Be clear on lung cancer in Southwark
NHS Southwark Clinical Commissioning Group is encouraging local people to think about lung cancer as part of the national Be Clear on Cancer campaign running throughout July.
Lung cancer is England’s biggest cancer killer claiming around 28,100 lives every year, including 115 in Southwark alone. Outcomes in Britain are worse than those in some European countries and it is estimated 1,300 deaths could be avoided each year if five-year survival cancer rates matched the best in Europe.
Lung cancer is fully treatable and you can have a good quality of life afterwards. But going to your doctor’s as soon as you have any of the symptoms is absolutely critical; if you have a persistent cough or cough up blood then see your GP. Early diagnosis means you have a better chance of survival and often means the cancer won’t have spread.
Dr Adam Bradford is a local GP and is also the NHS Southwark Clinical Commissioning Group Lead for Cancer and Screening. He has been a GP for over 20 years and has seen many patients with symptoms of lung cancer when it’s just too late. But it doesn’t have to be like this. By knowing what the symptoms are and visiting the GP immediately the chances are the cancer will be easier to treat. He said:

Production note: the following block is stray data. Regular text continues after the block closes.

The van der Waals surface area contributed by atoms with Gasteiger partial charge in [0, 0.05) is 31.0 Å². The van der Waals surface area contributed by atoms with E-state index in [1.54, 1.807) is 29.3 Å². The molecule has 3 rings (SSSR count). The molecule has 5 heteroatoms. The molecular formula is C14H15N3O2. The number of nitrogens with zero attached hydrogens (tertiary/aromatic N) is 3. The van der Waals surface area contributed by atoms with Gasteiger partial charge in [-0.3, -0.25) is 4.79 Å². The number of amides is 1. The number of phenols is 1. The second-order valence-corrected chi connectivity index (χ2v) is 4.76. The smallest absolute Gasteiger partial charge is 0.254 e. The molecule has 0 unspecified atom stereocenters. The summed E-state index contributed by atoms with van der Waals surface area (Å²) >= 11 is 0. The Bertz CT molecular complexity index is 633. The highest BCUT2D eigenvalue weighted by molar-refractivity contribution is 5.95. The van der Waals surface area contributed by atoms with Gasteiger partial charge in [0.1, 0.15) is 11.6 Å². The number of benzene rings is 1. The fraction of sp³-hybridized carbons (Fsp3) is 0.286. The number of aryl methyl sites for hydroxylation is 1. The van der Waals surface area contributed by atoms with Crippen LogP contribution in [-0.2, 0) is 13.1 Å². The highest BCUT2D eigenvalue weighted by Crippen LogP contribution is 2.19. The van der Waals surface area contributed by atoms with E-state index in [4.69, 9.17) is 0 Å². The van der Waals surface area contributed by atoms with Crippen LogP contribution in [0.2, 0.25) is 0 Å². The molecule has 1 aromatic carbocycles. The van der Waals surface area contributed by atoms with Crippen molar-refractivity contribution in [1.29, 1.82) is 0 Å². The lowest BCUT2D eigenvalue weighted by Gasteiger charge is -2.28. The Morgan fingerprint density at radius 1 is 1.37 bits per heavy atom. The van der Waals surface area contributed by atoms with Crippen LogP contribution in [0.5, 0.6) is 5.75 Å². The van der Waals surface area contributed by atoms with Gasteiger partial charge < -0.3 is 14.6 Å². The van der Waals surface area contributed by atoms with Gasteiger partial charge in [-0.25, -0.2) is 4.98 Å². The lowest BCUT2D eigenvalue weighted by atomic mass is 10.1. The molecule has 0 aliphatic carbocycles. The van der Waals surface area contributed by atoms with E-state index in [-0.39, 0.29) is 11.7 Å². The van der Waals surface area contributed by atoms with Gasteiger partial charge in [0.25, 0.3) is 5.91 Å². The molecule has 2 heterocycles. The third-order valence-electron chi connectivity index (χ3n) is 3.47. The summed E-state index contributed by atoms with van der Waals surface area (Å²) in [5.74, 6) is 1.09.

“There tend to be two types of people that visit with lung cancer symptoms; those that suspect their symptoms may be something serious but don’t want to acknowledge it and those that don’t think the symptoms are anything to worry about.
“But if you have a persistent cough that has lasted for three weeks or more or at any point cough up blood you need to visit the GP.”
It’s very straightforward for your GP to examine you and determine whether to send you for a chest X-ray. The process is simple and if your GP suspects it might be cancer you will see a specialist within two weeks and they would then arrange for further tests and, if necessary, treatment. You will either get reassurance that it isn’t lung cancer or you will find out it is and have a better chance of survival.
Go with your instincts, if you are worried then see your GP.